grew hemp during WWII to help supply the military with
rope. Each farmer was allowed one permit to grow ten
acres. About 40,000 acres were cultivated in Iowa, part
of the 300,000 acres cultivated nationwide. At the time,
corn was fetching between $30 and $40 per acre compared
to $100 to $150 per acre for hemp. The plants grew up
to fourteen feet tall.
A dozen hemp processing plants
were built in the "Hemp for Victory" era in
Iowa, including in Algona, Humboldt, Emery, Grundy and
Eagle Grove. Most of the operations were closed in 1945.
Three years later, the $350,000 Humboldt plant was purchased
for one dollar by a local man and used as a National
Guard armory until 1980. The Emery hemp plant, once
acquired by Lifetime Industries for motor home construction,
traded hands several times until it was finally abandoned
The following short history was included
in a 1996 story published in The Des Moines Sunday Register
("Revival of hemp industry at hand"):
"Hemp was a major crop in the
southeastern United States until the mid-19th century,
when cheaper imports began arriving. But it became a
vital crop in the Midwest, especially in northcentral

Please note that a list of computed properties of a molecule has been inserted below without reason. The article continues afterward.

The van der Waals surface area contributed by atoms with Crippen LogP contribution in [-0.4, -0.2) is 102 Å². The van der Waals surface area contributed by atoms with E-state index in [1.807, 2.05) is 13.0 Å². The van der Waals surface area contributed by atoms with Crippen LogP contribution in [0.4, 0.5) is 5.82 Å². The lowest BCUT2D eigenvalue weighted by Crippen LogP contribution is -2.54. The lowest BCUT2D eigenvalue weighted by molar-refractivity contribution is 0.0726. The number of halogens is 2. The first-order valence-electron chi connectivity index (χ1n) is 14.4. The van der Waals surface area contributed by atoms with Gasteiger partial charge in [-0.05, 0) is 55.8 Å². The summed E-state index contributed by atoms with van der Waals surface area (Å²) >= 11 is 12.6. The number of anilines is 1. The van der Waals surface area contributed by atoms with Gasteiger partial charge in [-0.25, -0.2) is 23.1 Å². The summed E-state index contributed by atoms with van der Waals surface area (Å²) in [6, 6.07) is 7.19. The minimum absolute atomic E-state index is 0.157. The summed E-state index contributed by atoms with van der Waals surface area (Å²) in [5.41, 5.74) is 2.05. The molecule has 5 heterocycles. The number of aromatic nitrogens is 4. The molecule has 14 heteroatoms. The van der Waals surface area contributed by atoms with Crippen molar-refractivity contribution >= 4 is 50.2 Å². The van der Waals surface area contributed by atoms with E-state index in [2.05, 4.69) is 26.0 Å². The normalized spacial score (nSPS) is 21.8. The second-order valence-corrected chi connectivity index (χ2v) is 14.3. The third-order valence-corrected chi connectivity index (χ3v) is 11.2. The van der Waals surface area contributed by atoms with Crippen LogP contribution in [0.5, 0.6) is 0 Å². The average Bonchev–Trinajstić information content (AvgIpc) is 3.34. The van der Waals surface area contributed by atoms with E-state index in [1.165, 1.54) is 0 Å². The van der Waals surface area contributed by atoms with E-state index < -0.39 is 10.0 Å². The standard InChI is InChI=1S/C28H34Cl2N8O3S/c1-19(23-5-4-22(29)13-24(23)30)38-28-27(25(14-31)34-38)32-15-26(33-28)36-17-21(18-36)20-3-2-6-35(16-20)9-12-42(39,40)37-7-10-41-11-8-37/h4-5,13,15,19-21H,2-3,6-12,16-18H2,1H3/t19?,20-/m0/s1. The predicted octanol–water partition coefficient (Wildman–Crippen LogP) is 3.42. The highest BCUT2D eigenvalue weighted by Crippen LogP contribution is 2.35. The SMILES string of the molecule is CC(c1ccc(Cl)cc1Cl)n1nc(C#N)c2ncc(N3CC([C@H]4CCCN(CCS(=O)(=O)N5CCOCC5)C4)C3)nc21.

Iowa, as World War II cut off overseas supplies.
A 1943 report in The Des Moines Register
notes: 'Growing the weed as a crop looked a little silly
to some farmers at first. Many were skeptical. They
had known hemp only as marijuana, a harmful narcotic,
a weed smoked by drug addicts.'
The report continued: 'Government men
told farmers the war had cut off imports of Manila hemp
and sisal fiber' and that 'farmers need not worry about
growing a narcotic.' By the end of the war, more than
4,000 Iowa farmers were growing hemp on tens of thousands
of acres, with prices guaranteed by the government.
Herbert Howell, a farm management specialist
at Iowa State University from 1934 until 1973, said
in addition to promoting hemp production, the government
set up about a dozen hemp processing plants in Iowa
during the war."
Evidence of Iowa’s industrial
hemp farming past dots the rural landscape. In addition
to the old hemp processing facilities are the hemp plants
themselves. The Scott County Sheriff's Reserves reported
that every year they cut down and burn between 15,000
and 20,000 wild marijuana plants in Scott County alone.
Sheriff Dennis Conard acknowledged that the wild "marijuana"
plants, descendants of those cultivated by Iowa farmers
to make rope during World War II, could be dried and
smoked, but they wouldn't produce a "high,"
as they do not have the potency of marijuana plants
cultivated for illegal drug use.